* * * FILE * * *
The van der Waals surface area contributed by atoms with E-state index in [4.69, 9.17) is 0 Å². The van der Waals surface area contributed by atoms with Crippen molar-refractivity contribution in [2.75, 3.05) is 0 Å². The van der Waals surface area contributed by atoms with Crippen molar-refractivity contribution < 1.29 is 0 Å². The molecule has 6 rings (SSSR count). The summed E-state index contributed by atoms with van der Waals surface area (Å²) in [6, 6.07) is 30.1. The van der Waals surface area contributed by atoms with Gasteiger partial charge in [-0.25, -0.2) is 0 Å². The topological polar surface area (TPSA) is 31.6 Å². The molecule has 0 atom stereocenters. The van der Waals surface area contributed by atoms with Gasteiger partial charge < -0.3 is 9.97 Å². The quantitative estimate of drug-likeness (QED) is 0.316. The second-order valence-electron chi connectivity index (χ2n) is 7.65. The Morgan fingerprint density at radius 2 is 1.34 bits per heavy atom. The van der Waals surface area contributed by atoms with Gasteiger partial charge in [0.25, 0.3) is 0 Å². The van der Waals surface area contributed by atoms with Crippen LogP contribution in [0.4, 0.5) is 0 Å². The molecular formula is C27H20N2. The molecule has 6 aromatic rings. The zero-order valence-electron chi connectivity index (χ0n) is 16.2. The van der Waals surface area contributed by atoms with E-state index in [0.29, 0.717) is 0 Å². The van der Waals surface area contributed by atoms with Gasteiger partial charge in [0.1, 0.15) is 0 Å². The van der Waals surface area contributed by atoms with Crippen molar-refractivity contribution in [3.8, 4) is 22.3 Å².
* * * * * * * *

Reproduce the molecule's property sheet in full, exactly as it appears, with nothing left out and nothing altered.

The van der Waals surface area contributed by atoms with E-state index in [4.69, 9.17) is 0 Å². The van der Waals surface area contributed by atoms with Crippen molar-refractivity contribution in [2.75, 3.05) is 0 Å². The van der Waals surface area contributed by atoms with Crippen molar-refractivity contribution < 1.29 is 0 Å². The molecule has 6 rings (SSSR count). The summed E-state index contributed by atoms with van der Waals surface area (Å²) in [6, 6.07) is 30.1. The van der Waals surface area contributed by atoms with Gasteiger partial charge in [-0.25, -0.2) is 0 Å². The topological polar surface area (TPSA) is 31.6 Å². The molecule has 0 atom stereocenters. The van der Waals surface area contributed by atoms with Gasteiger partial charge < -0.3 is 9.97 Å². The quantitative estimate of drug-likeness (QED) is 0.316. The second-order valence-electron chi connectivity index (χ2n) is 7.65. The Morgan fingerprint density at radius 2 is 1.34 bits per heavy atom. The van der Waals surface area contributed by atoms with Gasteiger partial charge in [0.25, 0.3) is 0 Å². The van der Waals surface area contributed by atoms with Crippen LogP contribution in [0.4, 0.5) is 0 Å². The molecular formula is C27H20N2. The molecule has 6 aromatic rings. The zero-order valence-electron chi connectivity index (χ0n) is 16.2. The van der Waals surface area contributed by atoms with E-state index in [0.29, 0.717) is 0 Å². The van der Waals surface area contributed by atoms with Gasteiger partial charge in [0.1, 0.15) is 0 Å². The van der Waals surface area contributed by atoms with Crippen molar-refractivity contribution in [3.8, 4) is 22.3 Å².